Nassau County Offering Free Hep A Vaccinations to Exposed Long Islanders
Hepatitis A exposure investigated at 7-Eleven store in Merrick, NY
The Nassau County Department of Health (NCDH) is investigating a confirmed case of Hepatitis A virus in a food handler who worked at the 7-Eleven fast food store, located at 1555 Jerusalem Avenue, in Merrick, NY.
The Hepatitis A virus may be spread by consuming food or drink that has been handled by an infected person. It may also be spread from person to person by placing something into the mouth that has been contaminated with the stool of a person with Hepatitis A.
NCDH said in a press release that 7-Eleven patrons who utilized the toileting facility, or consumed foods and drinks on-site may have been exposed to Hepatitis A between February 24 and March 6, 2019.
To help prevent a potential hepatitis A outbreak, Nassau County Executive Laura Curran and Health Commissioner Dr. Lawrence Eisenstein announced the availability of free Hepatitis A vaccinations and/or immune globulin, for those exposed at this 7-Eleven location between February 24th and March 6th, 2019.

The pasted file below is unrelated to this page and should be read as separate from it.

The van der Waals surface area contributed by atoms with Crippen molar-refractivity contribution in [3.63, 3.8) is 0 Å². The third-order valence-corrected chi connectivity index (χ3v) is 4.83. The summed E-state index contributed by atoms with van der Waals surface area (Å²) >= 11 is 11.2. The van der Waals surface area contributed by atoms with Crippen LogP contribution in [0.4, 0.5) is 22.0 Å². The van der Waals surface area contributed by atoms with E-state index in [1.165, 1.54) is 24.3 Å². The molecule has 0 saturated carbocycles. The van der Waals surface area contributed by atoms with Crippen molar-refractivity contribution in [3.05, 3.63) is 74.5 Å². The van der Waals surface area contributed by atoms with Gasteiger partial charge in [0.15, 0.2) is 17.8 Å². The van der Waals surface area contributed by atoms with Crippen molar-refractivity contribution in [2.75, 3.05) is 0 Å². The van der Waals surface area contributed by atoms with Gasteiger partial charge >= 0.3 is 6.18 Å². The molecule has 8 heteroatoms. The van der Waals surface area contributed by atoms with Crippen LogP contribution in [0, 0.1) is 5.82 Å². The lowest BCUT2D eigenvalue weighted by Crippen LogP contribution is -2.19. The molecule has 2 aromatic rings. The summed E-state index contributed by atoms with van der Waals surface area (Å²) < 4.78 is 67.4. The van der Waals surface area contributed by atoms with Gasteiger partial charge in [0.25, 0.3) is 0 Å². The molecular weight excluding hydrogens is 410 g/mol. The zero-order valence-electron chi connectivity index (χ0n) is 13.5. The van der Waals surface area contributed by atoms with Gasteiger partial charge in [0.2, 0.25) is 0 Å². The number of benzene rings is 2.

Those who have been vaccinated with two doses of hepatitis A vaccine or who have had the illness in the past are protected from hepatitis A infections, and there is no need for further action, said NCHD.
During 2018, over 25 restaurants reported staff working while infectious with Hepatitis A.
Hepatitis A is caused by the Hepatitis A virus. The symptoms of Hepatitis A may range from mild to severe and include an abrupt onset of fever, fatigue, poor appetite, nausea, stomach pain, dark-colored urine and jaundice (yellowing of the skin and whites of the eyes).
The disease is rarely fatal, and most people recover in a few weeks without any complications.
The symptoms commonly appear within 28 days of exposure, with a range of 15-50 days.
There are no special medicines or antibiotics that can be used to treat a person once symptoms appear.
Generally, bed rest is all that is needed, said NCHD.
The Centers for Disease Control and Prevention (CDC) says there are 3 brands of hepatitis A vaccines available, Vaqta, Havrix, and Twinrix is a combined hepatitis A and hepatitis B vaccine approved for people older than 18 years of age.
The CDC publishes a website with current state-based, hepatitis A information.
Vaccines, like any medicine, can have side effects. You are encouraged to report negative side effects of vaccines to the FDA or CDC.
A call center has been established for those that require additional information. Those in need may call 516-227-9570.
Additional information on Hepatitis A is available on the New York State Department of Health website.
Nassau County has approximately 1.4 million residents and is situated in western Long Island, bordering New York City's borough of Queens to the west, and Suffolk County to the east.